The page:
How do you access a golf club today? Probably one of the most fragile points in the clubs, we have to have a clear vision of what we want to be and where we want to be.
Master the golf course at Tallgrass as a member of one of Long Island’s newest golf facilities. Enjoy the best in casual dining, golfing, and more as a season pass member of Tallgrass Golf Course. With multiple pass options to choose from, it has never been quite so easy to enjoy one of the best lifestyles.
Significant discounts on green fees at golf courses throughout the United States and Canada is another benefit included as part of a Club membership. With hundreds of golf courses and thousands of tee-times to choose from, our members can play golf comfortably at affordable prices.
The process of becoming a member of a club has a cycle of parsimonious maturation. It is not done by impulse; it takes a while since they are family decisions that plan a life cycle. Nowadays no one joins a club if they do not use assiduously, so we have to have “ambassadors” in the clubs and make welcome programs to attract partners. In the old clubs, it is a challenging task as there are often very closed groups, but for years the panorama has changed radically. Today you get the red carpet in many social clubs as long as you pay a fee.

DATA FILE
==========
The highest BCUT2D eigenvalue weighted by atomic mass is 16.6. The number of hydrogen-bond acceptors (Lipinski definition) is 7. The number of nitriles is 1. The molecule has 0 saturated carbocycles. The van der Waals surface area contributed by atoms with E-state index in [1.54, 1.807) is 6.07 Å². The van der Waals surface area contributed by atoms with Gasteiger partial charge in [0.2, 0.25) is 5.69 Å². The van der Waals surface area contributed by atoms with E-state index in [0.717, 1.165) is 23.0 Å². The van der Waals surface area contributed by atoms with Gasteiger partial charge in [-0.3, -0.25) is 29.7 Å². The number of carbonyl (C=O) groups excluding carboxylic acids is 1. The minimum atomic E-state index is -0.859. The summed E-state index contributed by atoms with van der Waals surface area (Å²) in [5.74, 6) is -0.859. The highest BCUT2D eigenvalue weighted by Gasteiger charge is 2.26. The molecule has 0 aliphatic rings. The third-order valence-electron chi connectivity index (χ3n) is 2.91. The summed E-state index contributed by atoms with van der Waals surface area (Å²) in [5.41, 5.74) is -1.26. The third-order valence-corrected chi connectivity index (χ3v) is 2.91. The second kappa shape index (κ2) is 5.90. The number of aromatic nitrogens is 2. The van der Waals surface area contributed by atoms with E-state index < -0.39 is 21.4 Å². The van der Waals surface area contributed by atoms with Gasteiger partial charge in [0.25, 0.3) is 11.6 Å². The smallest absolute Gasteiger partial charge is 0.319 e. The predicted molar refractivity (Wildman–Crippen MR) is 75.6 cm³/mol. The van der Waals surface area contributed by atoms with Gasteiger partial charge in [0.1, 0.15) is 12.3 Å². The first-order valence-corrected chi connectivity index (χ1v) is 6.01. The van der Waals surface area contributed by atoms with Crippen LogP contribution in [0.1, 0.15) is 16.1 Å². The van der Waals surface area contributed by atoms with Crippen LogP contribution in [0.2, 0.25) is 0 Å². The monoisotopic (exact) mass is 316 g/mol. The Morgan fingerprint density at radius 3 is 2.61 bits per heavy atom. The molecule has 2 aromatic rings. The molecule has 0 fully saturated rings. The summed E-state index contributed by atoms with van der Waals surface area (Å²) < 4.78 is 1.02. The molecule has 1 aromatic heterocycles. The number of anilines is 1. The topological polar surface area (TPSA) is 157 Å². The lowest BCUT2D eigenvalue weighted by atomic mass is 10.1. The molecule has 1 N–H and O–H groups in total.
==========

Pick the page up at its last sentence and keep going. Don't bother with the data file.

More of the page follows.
When we enter a club, we are offered high rates. Many clubs have seen the value of their shares drop dramatically. A few days ago, a friend acquired an action in a golf club for eighteen thousand euros. “A bargain,” he said. Years ago they had bought it at seventy thousand euros, probably one of the best clubs in this country. In many golf clubs the entrance rights are symbolic, and in some of them no longer exist, they are only maintained in some clubs. There are many ways to access them without becoming a partner; this is the reality.
The options of paying a lost amount have not worked for a long time in the current market, nor have clubs that have entry fees above their point of balance. If there is any club with this policy is doomed to failure. It is simple; we only have to look at the situation of young people: they do not have a stable income capacity, they are “militarists.” They have a lot of work mobility, and those between thirty and forty years old have other priorities such as mortgages, the formation of their children, etc., besides the fact that the leisure offer is much more comprehensive than years ago.
This intangible value is a priority, and we must anticipate the customer’s needs, be kind and empathetic, treat it with respect. There are no problems if there are immediate solutions; there are no culprits; there is action/reaction.